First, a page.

Let's say Mario would be a retired soldier. What is the difference between these two(are they of the same meaning?)

Mario used to be a soldier.


Mario had been a soldier.

Thx in advance.

  • 1
    There is no semantic difference. You might use them differently, and both depend on the context, but either way you're saying much the same thing.
    – Andrew
    Feb 4, 2018 at 20:52
  • 2
    Mario used to be a soldier and is now a policeman. Mario had been a soldier before he became a policeman. It depends on what you want to say.
    – Lambie
    Feb 4, 2018 at 20:59
  • @Lambie, got it. I think those are a good introductory clause before you say ...is now a policeman and ...before he became a policeman. Seems like I'm going to be a familiar name to you coz I am really doing a tremendous boost in my English. Thx again man
    – John Arvin
    Feb 4, 2018 at 21:20
  • @JohnArvin Glad to be of help.
    – Lambie
    Feb 4, 2018 at 21:21

1 Answer 1


I'm going to swipe Lambie's example:

Mario used to be a soldier and is now a policeman.

Mario had been a soldier before he became a policeman.

There is no real difference in meaning between these sentences. They are just two ways of saying that something was true in the past, but isn't now.

I should add this is normally the case. There is a popular joke by the comedian Mitch Hedberg:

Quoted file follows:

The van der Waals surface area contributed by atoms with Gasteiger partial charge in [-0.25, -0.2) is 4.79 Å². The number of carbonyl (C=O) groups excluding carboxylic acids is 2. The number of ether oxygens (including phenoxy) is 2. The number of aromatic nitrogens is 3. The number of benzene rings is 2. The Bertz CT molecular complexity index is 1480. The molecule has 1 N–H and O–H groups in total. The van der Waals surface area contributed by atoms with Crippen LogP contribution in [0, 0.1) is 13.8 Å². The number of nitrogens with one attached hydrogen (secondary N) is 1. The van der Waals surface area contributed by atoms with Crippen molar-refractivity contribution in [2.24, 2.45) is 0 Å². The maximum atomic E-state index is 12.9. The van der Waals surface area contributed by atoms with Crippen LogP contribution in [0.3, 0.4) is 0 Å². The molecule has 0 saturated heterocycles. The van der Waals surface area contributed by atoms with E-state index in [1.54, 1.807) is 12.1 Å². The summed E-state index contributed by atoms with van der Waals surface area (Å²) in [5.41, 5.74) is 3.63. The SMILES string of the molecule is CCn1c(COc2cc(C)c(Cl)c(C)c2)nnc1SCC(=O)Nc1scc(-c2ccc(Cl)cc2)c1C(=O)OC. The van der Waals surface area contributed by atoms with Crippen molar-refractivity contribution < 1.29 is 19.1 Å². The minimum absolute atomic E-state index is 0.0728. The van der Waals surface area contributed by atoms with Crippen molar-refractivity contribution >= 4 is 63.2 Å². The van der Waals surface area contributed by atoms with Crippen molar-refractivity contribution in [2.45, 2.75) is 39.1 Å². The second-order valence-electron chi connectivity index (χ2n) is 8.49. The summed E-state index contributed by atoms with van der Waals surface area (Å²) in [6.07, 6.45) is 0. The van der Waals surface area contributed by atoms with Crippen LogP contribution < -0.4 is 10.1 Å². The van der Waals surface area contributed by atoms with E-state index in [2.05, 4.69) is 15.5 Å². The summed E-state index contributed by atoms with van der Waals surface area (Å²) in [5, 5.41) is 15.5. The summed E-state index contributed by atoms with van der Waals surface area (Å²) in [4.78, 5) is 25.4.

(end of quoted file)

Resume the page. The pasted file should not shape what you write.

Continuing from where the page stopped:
I used to do drugs ... I still do, but I used to, too.”

"Used to" strongly implies that you don't do that thing anymore, but it doesn't rule out the possibility that you still do that thing (or even that you ever stopped). This joke is funny because it defies this expectation.

In the same way, "had done" only describes the relationship of two events in time. It doesn't necessarily mean that you stopped for good.

I had been in a band before I graduated college, but I got back into it last year.

"Had done" doesn't really work in the Hedberg joke, because you'd have to explain what event caused you to stop, and because it does imply that you actually did stop, at least for a time.

  • Hello, thx for that. To clarify these, 'used to'-is a stopped action(but a possible chance you still do it at present) while 'had been' is also a stopped action, but you have to explain further. But WHY do you have to explain more? And you said 'at least for a time', from my understanding in 'had' usage, it will never connect past actions to present times, so I think you shouldn't have included that last clause coz' it can confuse a reader(although it's true)
    – John Arvin
    Feb 5, 2018 at 12:27
  • Also, when you say 'used to do' it ends there right?(in the past) so it stucks just in the past. Then, for me, a person should not say 'used to' if he/she could still do them from this day onwards. They should instead say, 'It could be an ON AND OFF' vice' am I right?
    – John Arvin
    Feb 5, 2018 at 13:12
  • @JohnArvin. "used to" strongly implies that you don't do it any more. You don't have to explain anything. "I used to dance ballet", without further context, means I don't dance it now. I just offered that joke to show how this expectation can be twisted into humor.
    – Andrew
    Feb 5, 2018 at 15:51

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